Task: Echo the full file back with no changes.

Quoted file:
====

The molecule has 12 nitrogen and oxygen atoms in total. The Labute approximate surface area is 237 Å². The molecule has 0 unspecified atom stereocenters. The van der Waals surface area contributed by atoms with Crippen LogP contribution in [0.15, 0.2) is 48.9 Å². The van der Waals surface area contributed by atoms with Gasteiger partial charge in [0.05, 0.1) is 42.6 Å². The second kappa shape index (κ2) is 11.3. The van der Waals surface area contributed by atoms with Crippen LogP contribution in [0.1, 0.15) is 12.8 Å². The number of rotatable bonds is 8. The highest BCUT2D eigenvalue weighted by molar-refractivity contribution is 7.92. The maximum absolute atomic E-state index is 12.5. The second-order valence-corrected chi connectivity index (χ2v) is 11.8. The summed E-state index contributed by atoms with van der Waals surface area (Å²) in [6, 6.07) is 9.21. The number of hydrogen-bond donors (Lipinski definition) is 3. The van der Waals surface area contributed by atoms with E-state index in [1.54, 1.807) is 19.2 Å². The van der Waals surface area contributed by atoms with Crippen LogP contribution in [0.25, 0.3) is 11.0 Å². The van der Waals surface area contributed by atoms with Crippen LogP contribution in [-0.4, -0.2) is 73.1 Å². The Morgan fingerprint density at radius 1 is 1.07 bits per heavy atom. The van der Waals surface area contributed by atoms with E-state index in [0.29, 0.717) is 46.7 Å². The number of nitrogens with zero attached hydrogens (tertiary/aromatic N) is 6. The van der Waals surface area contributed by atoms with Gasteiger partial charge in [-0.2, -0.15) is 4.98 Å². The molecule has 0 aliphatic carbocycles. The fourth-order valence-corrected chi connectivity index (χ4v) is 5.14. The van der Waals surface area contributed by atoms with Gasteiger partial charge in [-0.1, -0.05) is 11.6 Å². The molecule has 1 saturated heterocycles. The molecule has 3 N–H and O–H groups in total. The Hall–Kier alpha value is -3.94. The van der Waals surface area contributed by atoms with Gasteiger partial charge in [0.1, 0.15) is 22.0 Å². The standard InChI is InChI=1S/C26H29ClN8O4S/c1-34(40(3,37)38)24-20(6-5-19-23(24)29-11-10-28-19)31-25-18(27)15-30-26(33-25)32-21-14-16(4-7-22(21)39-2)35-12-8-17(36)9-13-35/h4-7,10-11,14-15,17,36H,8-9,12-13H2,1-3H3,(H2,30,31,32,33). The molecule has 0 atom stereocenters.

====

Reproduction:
The molecule has 12 nitrogen and oxygen atoms in total. The Labute approximate surface area is 237 Å². The molecule has 0 unspecified atom stereocenters. The van der Waals surface area contributed by atoms with Crippen LogP contribution in [0.15, 0.2) is 48.9 Å². The van der Waals surface area contributed by atoms with Gasteiger partial charge in [0.05, 0.1) is 42.6 Å². The second kappa shape index (κ2) is 11.3. The van der Waals surface area contributed by atoms with Crippen LogP contribution in [0.1, 0.15) is 12.8 Å². The number of rotatable bonds is 8. The highest BCUT2D eigenvalue weighted by molar-refractivity contribution is 7.92. The maximum absolute atomic E-state index is 12.5. The second-order valence-corrected chi connectivity index (χ2v) is 11.8. The summed E-state index contributed by atoms with van der Waals surface area (Å²) in [6, 6.07) is 9.21. The number of hydrogen-bond donors (Lipinski definition) is 3. The van der Waals surface area contributed by atoms with E-state index in [1.54, 1.807) is 19.2 Å². The van der Waals surface area contributed by atoms with Crippen LogP contribution in [0.25, 0.3) is 11.0 Å². The van der Waals surface area contributed by atoms with Crippen LogP contribution in [-0.4, -0.2) is 73.1 Å². The Morgan fingerprint density at radius 1 is 1.07 bits per heavy atom. The van der Waals surface area contributed by atoms with E-state index in [0.29, 0.717) is 46.7 Å². The number of nitrogens with zero attached hydrogens (tertiary/aromatic N) is 6. The van der Waals surface area contributed by atoms with Gasteiger partial charge in [-0.2, -0.15) is 4.98 Å². The molecule has 0 aliphatic carbocycles. The fourth-order valence-corrected chi connectivity index (χ4v) is 5.14. The van der Waals surface area contributed by atoms with Gasteiger partial charge in [-0.1, -0.05) is 11.6 Å². The molecule has 1 saturated heterocycles. The molecule has 3 N–H and O–H groups in total. The Hall–Kier alpha value is -3.94. The van der Waals surface area contributed by atoms with Gasteiger partial charge in [0.1, 0.15) is 22.0 Å². The standard InChI is InChI=1S/C26H29ClN8O4S/c1-34(40(3,37)38)24-20(6-5-19-23(24)29-11-10-28-19)31-25-18(27)15-30-26(33-25)32-21-14-16(4-7-22(21)39-2)35-12-8-17(36)9-13-35/h4-7,10-11,14-15,17,36H,8-9,12-13H2,1-3H3,(H2,30,31,32,33). The molecule has 0 atom stereocenters.